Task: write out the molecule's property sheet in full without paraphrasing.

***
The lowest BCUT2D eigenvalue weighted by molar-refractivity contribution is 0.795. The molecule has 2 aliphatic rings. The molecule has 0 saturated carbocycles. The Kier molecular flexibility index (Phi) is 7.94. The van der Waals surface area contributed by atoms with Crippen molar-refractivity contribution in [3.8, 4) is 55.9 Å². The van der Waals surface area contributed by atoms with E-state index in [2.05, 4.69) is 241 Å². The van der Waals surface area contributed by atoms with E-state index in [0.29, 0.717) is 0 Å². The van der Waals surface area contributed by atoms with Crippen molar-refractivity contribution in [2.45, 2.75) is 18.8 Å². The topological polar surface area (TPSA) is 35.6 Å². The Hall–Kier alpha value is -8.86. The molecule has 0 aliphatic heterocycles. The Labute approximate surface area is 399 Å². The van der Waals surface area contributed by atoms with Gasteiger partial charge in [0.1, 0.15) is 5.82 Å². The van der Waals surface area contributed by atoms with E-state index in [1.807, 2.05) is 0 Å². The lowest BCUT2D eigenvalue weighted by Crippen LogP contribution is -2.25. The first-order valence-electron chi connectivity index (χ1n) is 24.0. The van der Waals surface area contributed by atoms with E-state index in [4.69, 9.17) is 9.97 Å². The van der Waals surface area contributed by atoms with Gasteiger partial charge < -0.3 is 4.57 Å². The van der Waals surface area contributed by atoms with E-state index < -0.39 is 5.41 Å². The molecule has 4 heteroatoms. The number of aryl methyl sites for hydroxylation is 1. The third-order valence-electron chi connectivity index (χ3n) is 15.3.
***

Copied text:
The lowest BCUT2D eigenvalue weighted by molar-refractivity contribution is 0.795. The molecule has 2 aliphatic rings. The molecule has 0 saturated carbocycles. The Kier molecular flexibility index (Phi) is 7.94. The van der Waals surface area contributed by atoms with Crippen molar-refractivity contribution in [3.8, 4) is 55.9 Å². The van der Waals surface area contributed by atoms with E-state index in [2.05, 4.69) is 241 Å². The van der Waals surface area contributed by atoms with E-state index in [0.29, 0.717) is 0 Å². The van der Waals surface area contributed by atoms with Crippen molar-refractivity contribution in [2.45, 2.75) is 18.8 Å². The topological polar surface area (TPSA) is 35.6 Å². The Hall–Kier alpha value is -8.86. The molecule has 0 aliphatic heterocycles. The Labute approximate surface area is 399 Å². The van der Waals surface area contributed by atoms with Gasteiger partial charge in [0.1, 0.15) is 5.82 Å². The van der Waals surface area contributed by atoms with E-state index in [1.807, 2.05) is 0 Å². The lowest BCUT2D eigenvalue weighted by Crippen LogP contribution is -2.25. The first-order valence-electron chi connectivity index (χ1n) is 24.0. The van der Waals surface area contributed by atoms with E-state index in [4.69, 9.17) is 9.97 Å². The van der Waals surface area contributed by atoms with Gasteiger partial charge < -0.3 is 4.57 Å². The van der Waals surface area contributed by atoms with E-state index < -0.39 is 5.41 Å². The molecule has 4 heteroatoms. The number of aryl methyl sites for hydroxylation is 1. The third-order valence-electron chi connectivity index (χ3n) is 15.3.